Opening ceremony of the International Tracing Service in Bad Arolsen
The International Tracing Service in Bad Arolsen, Germany, contains over 50 million documents regarding the persecution, exploitation and extermination of millions of civilians by the Nazis. The recent opening of the archives to historical research was today marked at a ceremony organized in Bad Arolsen. The ICRC's Vice-President, Christine Beerli, made the following statement to media.
As the supervisory body that directs and manages the International Tracing Service (ITS), the ICRC has taken a keen interest in the process of opening the Tracing Service's archives for historical research and handing over digital copies of those documents to the members of the International Commission The ITS is governed by the 11-nation International Commission for the International Tracing Service (ICITS) under the 1955 Bonn Agreements and its 2006 Protocols. The following countries are members of the Commission: Belgium, France, Germany, Greece, Israel, Italy, Luxemburg, Netherlands, Poland, UK, and the United States. The International Committee of the Red Cross (ICRC) manages the ITS on behalf of the ICITS.
We are very satisfied with current developments. Over the past 18 months, the 11 Member States of the International Commission, the ICRC, the German government and the ITS itself have together taken a significant step forward.
We at the ICRC shall make every effort to promote continued speedy progress in the digitization of the documents at the ITS, for this is vital to the agreed exchange of data between the Commission's Member States. We shall furthermore ensure that the Tracing Service is in a position to meet the challenges involved in the opening of the archives. This is a matter of internal organization but also of more effective document access through an extended cataloguing system.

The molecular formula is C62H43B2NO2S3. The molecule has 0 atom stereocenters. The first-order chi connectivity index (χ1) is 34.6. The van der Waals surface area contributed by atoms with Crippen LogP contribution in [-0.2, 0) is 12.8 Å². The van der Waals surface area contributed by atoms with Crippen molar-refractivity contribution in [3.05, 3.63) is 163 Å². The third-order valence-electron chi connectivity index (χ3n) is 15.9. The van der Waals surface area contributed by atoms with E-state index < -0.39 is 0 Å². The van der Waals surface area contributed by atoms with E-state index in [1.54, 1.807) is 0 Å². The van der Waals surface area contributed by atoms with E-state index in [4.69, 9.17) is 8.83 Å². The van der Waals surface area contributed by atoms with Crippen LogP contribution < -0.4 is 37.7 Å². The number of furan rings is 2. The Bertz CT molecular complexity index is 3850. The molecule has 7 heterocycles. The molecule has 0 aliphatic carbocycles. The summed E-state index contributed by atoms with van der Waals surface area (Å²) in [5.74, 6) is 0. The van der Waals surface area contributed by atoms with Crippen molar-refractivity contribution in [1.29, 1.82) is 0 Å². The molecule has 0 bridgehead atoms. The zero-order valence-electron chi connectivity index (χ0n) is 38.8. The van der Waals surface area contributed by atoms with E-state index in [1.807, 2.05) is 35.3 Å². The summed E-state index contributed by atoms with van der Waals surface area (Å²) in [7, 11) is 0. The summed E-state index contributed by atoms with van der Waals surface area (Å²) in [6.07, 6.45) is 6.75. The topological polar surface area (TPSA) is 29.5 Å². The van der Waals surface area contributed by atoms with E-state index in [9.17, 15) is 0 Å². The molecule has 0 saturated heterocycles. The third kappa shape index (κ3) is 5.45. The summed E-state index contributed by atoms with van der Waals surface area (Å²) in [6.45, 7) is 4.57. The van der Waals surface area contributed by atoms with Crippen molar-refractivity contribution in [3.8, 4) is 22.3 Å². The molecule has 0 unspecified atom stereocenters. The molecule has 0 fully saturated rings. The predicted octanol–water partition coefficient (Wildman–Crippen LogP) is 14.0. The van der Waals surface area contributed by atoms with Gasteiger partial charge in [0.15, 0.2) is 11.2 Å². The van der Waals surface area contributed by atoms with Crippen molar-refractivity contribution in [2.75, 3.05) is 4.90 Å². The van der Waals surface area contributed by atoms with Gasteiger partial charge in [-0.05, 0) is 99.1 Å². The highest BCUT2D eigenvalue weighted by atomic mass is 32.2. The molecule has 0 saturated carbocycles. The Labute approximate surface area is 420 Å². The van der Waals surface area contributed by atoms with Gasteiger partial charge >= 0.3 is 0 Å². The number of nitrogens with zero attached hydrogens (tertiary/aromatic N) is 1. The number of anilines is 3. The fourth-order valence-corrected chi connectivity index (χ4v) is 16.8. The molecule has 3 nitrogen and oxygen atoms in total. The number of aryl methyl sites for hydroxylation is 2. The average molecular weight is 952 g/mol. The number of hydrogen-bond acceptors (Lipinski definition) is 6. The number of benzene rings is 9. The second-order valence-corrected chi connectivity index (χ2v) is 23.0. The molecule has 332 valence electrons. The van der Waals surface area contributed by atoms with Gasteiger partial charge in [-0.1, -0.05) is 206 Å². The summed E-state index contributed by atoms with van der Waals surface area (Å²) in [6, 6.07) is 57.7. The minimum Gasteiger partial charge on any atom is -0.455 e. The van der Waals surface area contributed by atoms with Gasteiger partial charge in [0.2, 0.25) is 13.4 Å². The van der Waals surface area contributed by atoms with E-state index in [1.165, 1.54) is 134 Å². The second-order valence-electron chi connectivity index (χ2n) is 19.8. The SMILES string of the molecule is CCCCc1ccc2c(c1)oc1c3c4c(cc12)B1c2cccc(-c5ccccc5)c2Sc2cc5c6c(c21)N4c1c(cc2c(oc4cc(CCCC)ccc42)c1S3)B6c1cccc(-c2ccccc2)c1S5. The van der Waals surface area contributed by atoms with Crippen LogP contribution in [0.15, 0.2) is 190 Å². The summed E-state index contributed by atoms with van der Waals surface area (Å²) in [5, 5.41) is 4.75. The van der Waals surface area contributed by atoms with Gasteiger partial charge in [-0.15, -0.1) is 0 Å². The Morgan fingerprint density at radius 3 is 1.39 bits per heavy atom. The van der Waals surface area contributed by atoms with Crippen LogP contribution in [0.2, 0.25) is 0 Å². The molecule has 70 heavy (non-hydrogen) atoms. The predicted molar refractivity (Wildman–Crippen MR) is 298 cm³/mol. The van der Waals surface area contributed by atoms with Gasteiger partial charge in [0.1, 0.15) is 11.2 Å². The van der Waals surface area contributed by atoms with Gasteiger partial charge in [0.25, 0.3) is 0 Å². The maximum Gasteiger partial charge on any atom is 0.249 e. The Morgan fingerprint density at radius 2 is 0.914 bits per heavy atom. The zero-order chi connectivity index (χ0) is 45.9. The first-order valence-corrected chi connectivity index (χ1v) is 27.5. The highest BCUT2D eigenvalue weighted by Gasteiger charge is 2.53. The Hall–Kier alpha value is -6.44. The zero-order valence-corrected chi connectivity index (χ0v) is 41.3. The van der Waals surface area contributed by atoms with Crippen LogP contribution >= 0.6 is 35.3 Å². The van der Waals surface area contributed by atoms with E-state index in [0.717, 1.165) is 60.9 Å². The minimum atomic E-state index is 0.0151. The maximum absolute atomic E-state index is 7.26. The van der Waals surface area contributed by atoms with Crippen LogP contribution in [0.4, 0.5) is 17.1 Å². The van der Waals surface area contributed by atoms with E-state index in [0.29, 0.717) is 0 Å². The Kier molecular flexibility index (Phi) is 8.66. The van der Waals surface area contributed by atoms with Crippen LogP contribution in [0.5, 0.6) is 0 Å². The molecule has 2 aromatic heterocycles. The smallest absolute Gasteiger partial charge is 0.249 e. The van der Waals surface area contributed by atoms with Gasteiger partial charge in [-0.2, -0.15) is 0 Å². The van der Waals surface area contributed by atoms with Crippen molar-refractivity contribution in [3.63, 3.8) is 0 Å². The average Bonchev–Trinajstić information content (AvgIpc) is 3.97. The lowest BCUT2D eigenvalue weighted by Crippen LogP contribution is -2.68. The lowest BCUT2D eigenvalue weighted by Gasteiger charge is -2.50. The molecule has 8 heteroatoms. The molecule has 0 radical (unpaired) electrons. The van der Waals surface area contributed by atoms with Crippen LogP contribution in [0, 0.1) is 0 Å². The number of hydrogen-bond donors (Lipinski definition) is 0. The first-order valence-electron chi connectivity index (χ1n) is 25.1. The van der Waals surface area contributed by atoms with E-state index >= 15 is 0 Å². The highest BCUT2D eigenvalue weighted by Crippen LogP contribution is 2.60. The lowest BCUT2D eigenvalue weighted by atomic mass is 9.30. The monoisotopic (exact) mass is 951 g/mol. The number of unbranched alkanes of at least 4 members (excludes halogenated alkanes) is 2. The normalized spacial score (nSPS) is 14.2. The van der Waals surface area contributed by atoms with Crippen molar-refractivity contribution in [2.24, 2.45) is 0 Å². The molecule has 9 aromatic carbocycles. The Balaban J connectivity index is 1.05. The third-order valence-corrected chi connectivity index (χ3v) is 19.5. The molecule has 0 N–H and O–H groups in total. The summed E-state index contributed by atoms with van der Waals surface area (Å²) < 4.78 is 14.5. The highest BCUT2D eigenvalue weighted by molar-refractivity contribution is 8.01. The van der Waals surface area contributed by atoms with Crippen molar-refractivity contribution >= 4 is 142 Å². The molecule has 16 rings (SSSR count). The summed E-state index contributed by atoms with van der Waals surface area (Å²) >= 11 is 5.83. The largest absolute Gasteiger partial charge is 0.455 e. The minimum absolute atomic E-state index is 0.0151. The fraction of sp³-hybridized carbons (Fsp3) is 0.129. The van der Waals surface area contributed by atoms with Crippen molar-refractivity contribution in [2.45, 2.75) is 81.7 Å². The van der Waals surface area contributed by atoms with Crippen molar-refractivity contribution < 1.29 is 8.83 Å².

There is no doubt that the tremendous value of the historical documents in Bad Arolsen will now be revealed to a broad public. In my opinion, the significance of this cannot be rated highly enough, for the memory of the horrors of the Second World War must be kept a live. We owe this, and Germany and Europe owe it, to the victims of the holocaust, to their descendants, and to all future generations, who should learn from past events.
In the last 60 years, the International Tracing Service has provided important services for the survivors of the Nazi regime and the descendants of the victims. It has helped to shed light and to document what happened to the victims, and to record those facts for posterity. With the opening of the archives for historical research, this work will now be continued. Indeed, it will be raised to another level and enhanced.
For the ICRC, this new task and the gradual decline in the number of cases of humanitarian concern processed by the International Tracing Service raises the question of the organization's future role in the Service. In 1955, the Western Allies asked the ICRC as an independent and neutral institution to take on the management and administration of the International Tracing Service, a task which the organization has been carrying out for many years, fully aware of its importance. The time has now come to devote thought to new forms of supervisory administration for an established institution whose field of activity has been expanded.
We at the ICRC are seeking greater autonomy for the International Tracing Service. We shall prepare the organization for the new challenges and take an active interest in the International Commission's deliberations on its future.
For further information, please contact:
Claudia McGoldrick, ICRC Geneva, tel +41 22 730 2063
Kathrin Flor, ITS, tel +49 5691 629 116or visit the website of the International Tracing Service: www.its-arolsen.org